Earning more money only makes people happier if they feel richer than their friends, neighbours and colleagues, according to a newly-published study.
Researchers at the University of Warwick and Cardiff University said the findings may explain why rising economic prosperity over the last 40 years has not increased overall levels of happiness.
The study, published in the journal Psychological Science, examined data on earnings and life satisfaction from seven years of the British Household Panel Survey carried out by the Institute for Social and Economic Research.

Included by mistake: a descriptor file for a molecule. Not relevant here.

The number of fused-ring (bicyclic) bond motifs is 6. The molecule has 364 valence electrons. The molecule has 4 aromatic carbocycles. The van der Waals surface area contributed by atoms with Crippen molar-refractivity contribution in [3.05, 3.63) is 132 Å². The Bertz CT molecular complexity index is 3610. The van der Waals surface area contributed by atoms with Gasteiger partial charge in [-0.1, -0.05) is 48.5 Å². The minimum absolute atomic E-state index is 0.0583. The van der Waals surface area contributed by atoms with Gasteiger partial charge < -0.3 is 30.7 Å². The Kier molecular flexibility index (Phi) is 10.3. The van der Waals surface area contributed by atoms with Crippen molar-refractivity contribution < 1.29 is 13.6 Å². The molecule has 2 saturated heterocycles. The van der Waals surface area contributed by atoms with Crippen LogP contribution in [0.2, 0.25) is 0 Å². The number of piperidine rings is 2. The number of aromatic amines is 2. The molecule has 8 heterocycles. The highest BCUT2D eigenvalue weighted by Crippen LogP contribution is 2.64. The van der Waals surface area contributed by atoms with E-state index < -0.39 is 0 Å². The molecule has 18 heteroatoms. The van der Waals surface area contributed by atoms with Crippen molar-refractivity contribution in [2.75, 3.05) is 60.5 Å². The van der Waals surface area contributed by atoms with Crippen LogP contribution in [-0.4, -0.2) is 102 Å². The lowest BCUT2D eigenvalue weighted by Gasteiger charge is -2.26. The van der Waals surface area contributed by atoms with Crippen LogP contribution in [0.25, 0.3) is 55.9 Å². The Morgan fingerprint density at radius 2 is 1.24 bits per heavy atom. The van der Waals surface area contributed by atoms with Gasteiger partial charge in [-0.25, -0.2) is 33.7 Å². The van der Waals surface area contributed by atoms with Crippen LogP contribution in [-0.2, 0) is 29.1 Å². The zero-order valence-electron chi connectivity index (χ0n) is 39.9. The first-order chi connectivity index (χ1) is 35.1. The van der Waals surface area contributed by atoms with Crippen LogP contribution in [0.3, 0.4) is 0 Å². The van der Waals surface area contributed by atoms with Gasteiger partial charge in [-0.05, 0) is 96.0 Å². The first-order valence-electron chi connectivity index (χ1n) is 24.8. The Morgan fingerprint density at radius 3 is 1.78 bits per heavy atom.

Comparing individuals' happiness with others of the same gender, age, level of education, or from the same geographical area, the study found that money only makes people happier if it improves their social rank.
The study's lead researcher, Chris Boyce, from the University of Warwick's Department of Psychology, said: "Earning £1 million a year appears to be not enough to make you happy if you know your friends all earn £2 million a year.
"Our study found that the ranked position of an individual's income best predicted general life satisfaction, while the actual amount of income and the average income of others appear to have no significant effect."